Dreaming Design Thinking via Bruce Nussbaum’s ‘Design Thinking Is A Failed Experiment’ (Part 1) April 10, 2011Posted by @Karen_Fu in creativity, design.
Tags: Bruce Nussbaum, CQ, creativity, design thinking, research quality
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[Image source: Radio 3 BBC.co.uk]
Was following Bruce Nussbaum’s Design Thinking Is A Failed Experiment.
And the first thing that came to my mind was that it is jingle. A lot appears to be in the grey. His book is going to be out next year and I have the feeling he wants to get some feedback.
Personally a great many questions come to my mind:
Can we actually learn to be creative by following certain behaviours? Yes. But can we imitate them? NO. Why? Because I think creativity involves originality. If you imitate behaviours, you may get a display of ‘ideas’ but you’ll miss the essence.
Design thinking is linked to creativity. As in any good thought processes, creativity is part of the quotient. We may try to measure them but in reality part of it is intrinsic and abstract. We cannot measure a person’s creativity as in the form of a formula. In my opinion, it doesn’t work. A creative person is so because it is his/her habit to observe in a curious, inspired, positive and inquisitive way — in a way that is intelligent, astute, wise and even playful. Always acquiring knowledge in an apt and diversified, non dogmatic and open mind. So is design thinking a failed experiment? I doubt it. It can be if only it is used in a silly way which any form of thinking would end up to be anyway.
Nussbaum appears to try to audit creativity. But measuring it makes it resembles that of another form of test. And tests do not exactly measure one’s ability due to a set form of criterias. It may serve as a guide but the guide can never be really wise to use as an absolute measure. It sounds like an subjective ranking system which I feel could be demeaning.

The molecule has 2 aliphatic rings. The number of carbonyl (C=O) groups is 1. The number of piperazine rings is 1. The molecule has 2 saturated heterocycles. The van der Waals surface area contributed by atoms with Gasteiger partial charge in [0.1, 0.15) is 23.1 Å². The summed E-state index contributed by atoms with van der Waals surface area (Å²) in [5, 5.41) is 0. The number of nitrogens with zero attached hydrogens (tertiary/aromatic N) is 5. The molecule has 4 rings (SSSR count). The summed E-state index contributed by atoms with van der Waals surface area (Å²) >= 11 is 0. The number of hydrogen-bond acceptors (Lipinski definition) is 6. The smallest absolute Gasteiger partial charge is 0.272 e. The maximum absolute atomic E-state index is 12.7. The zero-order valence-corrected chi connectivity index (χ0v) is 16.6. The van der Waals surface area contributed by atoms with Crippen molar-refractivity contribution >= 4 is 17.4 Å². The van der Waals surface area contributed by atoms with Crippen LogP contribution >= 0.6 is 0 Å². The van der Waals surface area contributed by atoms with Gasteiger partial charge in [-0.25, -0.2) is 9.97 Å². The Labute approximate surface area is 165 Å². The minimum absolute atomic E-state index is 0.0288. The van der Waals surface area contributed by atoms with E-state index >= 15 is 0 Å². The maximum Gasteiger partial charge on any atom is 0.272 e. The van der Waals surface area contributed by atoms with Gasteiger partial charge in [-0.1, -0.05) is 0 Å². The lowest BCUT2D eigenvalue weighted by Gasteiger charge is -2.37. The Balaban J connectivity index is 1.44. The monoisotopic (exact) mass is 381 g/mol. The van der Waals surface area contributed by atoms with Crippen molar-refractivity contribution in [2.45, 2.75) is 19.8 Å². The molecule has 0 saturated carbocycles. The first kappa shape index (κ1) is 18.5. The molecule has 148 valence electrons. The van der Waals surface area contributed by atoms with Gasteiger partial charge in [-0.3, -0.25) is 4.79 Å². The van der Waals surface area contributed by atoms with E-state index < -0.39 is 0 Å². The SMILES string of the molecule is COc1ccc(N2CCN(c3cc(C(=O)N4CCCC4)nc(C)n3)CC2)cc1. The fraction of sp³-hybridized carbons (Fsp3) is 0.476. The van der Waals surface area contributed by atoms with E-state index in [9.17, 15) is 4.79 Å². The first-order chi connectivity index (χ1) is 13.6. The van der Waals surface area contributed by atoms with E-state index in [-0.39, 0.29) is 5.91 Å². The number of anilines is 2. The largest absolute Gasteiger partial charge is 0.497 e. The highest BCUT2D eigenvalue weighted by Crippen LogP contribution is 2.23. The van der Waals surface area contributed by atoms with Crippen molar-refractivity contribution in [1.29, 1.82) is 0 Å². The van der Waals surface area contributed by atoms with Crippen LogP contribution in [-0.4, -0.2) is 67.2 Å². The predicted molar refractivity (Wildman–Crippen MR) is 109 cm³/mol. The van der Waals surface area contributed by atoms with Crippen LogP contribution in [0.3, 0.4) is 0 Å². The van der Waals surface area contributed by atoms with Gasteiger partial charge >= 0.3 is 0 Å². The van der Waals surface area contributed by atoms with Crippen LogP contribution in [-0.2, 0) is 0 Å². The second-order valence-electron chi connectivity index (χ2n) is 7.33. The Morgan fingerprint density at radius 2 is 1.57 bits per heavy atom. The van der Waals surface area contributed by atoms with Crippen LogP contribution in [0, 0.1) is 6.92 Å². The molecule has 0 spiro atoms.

Design thinking is often seen as a failure perhaps of the quality of the research. Design methods do not solve big problems because of the nature of knowledge used. People in hard core sciences often see design methodologies and solutions in an inferior way as it solves ‘soft problems’. Problems that seem to look ‘less intelligent’ and even ‘cheap’. Its a brand image that the design profession needs to smartly change.All problems could be big or small. There is nothing wrong or less intelligent to solve ‘small problems’, but I often feel the image of the design profession is always short of being ‘intellectual’ somewhat.
Personally, I see true creativity when someone is able to structure their thoughts and mould it according to different scenarios of problems very aptly and efficiently. They invent systems. The most creative is able to make do with what is given and set forth. Such a person can not only solve aesthetic issues in the arts form, but can also solve a large variety of other problems in other fields like economics, social, and even life problems. I never see creativity in solely in its art or arts form. Its not a complete perspective of what creative means. It cheapens it. Design is about everything under the sky and beyond. If we need to tackle a problem, we need to know in an all rounded way. If we need to become effective problem solvers, and earn credibility; we must show our intelligence in holding substance in able to answer problems in many areas.
Can’t type anymore. Unknowingly its already 2:27am !! Will stop here for now. – Karen Fu
Is Innovation Dead? Is “Transformation” the Key Concept for 2009 ? January 11, 2009Posted by @Karen_Fu in change, ethics, life challenges, Product Design.
Tags: Bruce Nussbaum, Businessweek, change, ethics, save the world, transformation, useless products
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Bruce Nussbaum claims a new word over innovation: ‘transformation’.
In context, I agree with change as we clearly need it to make lives better in a world where design is not positively used to benefit and value add living. But how daring are we to this transformation or change ? And also how are we supposed to implement such transformation? If we fail to create this transformation with a solid methodology and a earnest desire to do well in practice; then ‘transformation’ is as bad as the earlier concept in ‘innovation’.
If we look at the things around us, there are plenty of useless things around us. Products that we could have chucked it away but are there because for a solely commercial reason. If we need to save this world from environmental damage, I often feel we need to change our thinking. Things are there because of us, so to handle a problem on the product itself isn’t exactly pinpointing to the problem, but merely recycling them into another different form. Not everything needs a product to solve a problem. So I respect the fact that certain issues require intelligent policies to the world’s problems in poverty and hunger.
Everyone has a role to play in improving everyone’s lives. It’s only a matter of identifying what one’s strength is and use it positively and selflessly.
Then Change has genuinely come to save our skins..